Torch:U.S. LXVII Summer 2018 - Page 9

FEATURE · Torch:U.S. · Summer 2018

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Members of Legion XX, a Roman military reenactment group, pose with more attendees at the 2017 NJCL convention. Photo: Dennis Webb.

Afternoons: All new recruits were required to train twice a day. Once soldiers became more experienced, however, their mandate decreased to only one bout of training per day. Training could encompass marching drills, weapons sparring, javelin throwing, or some other strenuous exercise.

If the legion were on the march, though, soldiers put their training to use. Their afternoons could have included clearing paths for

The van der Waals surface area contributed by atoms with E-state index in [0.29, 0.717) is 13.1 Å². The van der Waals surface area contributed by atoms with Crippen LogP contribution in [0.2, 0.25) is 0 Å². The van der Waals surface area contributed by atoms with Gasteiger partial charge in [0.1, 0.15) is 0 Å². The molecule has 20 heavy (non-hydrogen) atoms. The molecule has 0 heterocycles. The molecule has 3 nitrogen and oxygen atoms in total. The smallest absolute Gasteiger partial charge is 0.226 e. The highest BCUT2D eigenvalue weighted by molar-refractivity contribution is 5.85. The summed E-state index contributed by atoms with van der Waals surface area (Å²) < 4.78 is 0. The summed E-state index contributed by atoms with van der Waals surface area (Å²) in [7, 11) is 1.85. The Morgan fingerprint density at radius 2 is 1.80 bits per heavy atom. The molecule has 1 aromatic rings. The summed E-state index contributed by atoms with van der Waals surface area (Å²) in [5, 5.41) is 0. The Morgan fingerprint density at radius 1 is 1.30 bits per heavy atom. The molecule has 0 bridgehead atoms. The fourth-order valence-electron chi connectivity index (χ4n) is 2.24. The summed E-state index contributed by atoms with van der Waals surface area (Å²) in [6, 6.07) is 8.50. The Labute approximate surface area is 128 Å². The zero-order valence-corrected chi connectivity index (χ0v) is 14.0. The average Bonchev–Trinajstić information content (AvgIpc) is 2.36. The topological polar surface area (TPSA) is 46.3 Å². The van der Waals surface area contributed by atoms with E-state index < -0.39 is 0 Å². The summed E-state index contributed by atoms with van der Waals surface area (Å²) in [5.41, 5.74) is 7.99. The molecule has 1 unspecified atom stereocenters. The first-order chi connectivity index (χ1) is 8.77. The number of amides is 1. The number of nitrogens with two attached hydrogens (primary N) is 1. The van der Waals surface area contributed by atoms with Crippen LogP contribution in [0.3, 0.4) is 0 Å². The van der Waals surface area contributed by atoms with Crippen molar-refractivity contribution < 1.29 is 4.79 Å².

marching, creating roads, or building bridges over rivers with dangerous currents.

Evenings: On marching days, after marching 20 miles that day in heavy armor, a legionnaire’s work was still not done! Once they arrived at a new location, the men were ordered to build a new camp. Their work included pitching tents, digging holes, and driving stakes into the ground around the perimeter to create a fort-like site. Only after the campsite was

finished were soldiers allowed to take time for themselves, partaking in activities such as socializing or cooking dinner. On a non-marching day, evenings were a bit more relaxed for the soldiers. After completing their duties, they might play board games, gamble, or visit the baths before going to bed.